My youngest turned six months on the 4th which means we are beginning to explore solid foods! We decided to just dive into it and do the baby-led weaning approach. This means that for the most part, we are just giving her food that we eat as opposed to spoon feeding her purees. Baby-Led Weaning The Essential Guide to Introducing Solid Foods and Helping Your Baby to Grow Up a Happy and Confident Eater* has been instrumental in this process, especially since we didn’t use this method with my son.
When we went to the doctor for her six month appointment I was very surprised that literally everything has changed in regards to the introduction of solids since my son (now three) was an infant. Before, you did it in stages. You offered fruit and veggies first and held off on common allergens (such as dairy, nuts, and eggs). Because we fed him purees, we started with very watery mixes and gradually increased the texture until he was about nine months and could handle finger foods. Around then is when we started giving him proteins as well.
Now, anything goes! They no longer urge you to hold off on those allergens. We were told to go ahead and give them to her and to just keep Benedryl on hand and to be aware of choking hazards. At first this surprised me that it all changed in a relatively short period of time. Hindsight, we live in a world where one day one food is highly recommended and the next it’s all over the news that it will kill you. So I guess it’s not much of a surprise.
After reading the Baby-Led Weaning book by Gill Rapley, PhD and Tracey Murkett I honestly wonder if the fact that we relied so heavily on purees with our oldest is part of the reason why he is so picky. He has always had an issue with texture and won’t touch anything new. We are about a month into introducing solids to our daughter and so far she has not rejected anything. She is definitely in the exploration phase still, she doesn’t fully “eat” much of what we offer her, but she has always at least tried whatever it was.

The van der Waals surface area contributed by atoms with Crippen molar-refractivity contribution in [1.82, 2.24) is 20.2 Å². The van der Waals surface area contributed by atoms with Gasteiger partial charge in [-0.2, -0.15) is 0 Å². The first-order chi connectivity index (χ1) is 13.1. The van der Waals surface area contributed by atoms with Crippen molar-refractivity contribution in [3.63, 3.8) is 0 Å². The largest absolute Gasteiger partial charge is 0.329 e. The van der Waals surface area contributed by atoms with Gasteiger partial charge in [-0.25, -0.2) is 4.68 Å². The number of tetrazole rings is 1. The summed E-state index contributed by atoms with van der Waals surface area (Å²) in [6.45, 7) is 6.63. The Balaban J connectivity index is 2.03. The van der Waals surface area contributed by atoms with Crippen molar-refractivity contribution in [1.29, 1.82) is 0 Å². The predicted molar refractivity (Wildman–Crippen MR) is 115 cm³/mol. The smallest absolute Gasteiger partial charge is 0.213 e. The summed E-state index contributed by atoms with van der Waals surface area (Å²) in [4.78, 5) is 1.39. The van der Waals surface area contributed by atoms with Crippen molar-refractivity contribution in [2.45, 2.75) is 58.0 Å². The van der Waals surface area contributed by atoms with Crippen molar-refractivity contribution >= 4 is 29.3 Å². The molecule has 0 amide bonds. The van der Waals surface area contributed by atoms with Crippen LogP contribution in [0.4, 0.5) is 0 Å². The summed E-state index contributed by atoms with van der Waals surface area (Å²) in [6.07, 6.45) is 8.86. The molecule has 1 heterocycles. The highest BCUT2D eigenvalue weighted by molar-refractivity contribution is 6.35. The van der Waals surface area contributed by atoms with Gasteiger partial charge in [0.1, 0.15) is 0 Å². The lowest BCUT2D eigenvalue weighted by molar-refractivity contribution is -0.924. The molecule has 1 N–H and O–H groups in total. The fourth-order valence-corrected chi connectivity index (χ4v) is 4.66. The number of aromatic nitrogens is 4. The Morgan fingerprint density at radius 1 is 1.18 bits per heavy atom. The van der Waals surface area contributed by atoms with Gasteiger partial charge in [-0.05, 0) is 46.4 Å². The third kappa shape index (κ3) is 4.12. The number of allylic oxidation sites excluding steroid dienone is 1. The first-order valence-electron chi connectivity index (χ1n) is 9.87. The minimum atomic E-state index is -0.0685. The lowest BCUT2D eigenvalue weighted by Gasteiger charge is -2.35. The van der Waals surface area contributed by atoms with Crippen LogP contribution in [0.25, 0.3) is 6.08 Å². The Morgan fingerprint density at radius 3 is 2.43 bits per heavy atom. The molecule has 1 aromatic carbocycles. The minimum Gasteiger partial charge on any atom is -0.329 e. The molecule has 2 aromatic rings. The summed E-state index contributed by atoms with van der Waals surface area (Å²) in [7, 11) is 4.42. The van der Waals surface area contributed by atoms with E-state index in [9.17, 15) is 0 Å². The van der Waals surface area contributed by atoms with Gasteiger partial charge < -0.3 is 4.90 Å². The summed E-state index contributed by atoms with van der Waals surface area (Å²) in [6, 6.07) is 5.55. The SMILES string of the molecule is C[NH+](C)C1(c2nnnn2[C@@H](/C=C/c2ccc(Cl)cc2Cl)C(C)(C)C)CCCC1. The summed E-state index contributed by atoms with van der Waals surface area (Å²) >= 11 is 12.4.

The book does extremely well to outline why baby-led weaning is beneficial. It fosters independence and allows babies to really explore tastes and textures on their own terms. They are able to learn how to eat because they are completely in control over what goes in their mouth. They are touching it with their hands so it’s not a surprise when the food enters their mouth. They have to learn to work their lips and their tongue in ways that purees do no allow.
It also addresses the concern of choking. This is a very real concern for parents of young children. Parents tend to react to any sign of discomfort in eating and treat it as if they are choking. The fact is, if the child is coughing they are breathing. It is all a learning experience for the child on their journey to learn how to eat. They (and you) will learn how to correct any feeding issues as they arise.
Baby-led weaning is a great way to give the baby autonomy early on. It teaches them the mechanics of eating and saves a lot of time for parents as they don’t have to fuss over purees. There are many utensils out there to aid in the feeding process such as feeders*. However, like many things in the world of parenting, it really depends on your comfort level. I did not feel comfortable doing baby-led weaning with my son. I had to do a lot of research on it to work up the courage to try it with my daughter. You need to find out what is within your comfort zone and act accordingly.
It is really interesting that in such a short period of time she already seems a lot more adventurous with food than her older brother. I don’t know if it’s because of baby-led weaning or simply because they are different people. I’m sure it’s some combination of both of these, and probably other factors. I just hope that this journey continues to be a positive journey for all of us and that she does now grow to be as picky as her brother.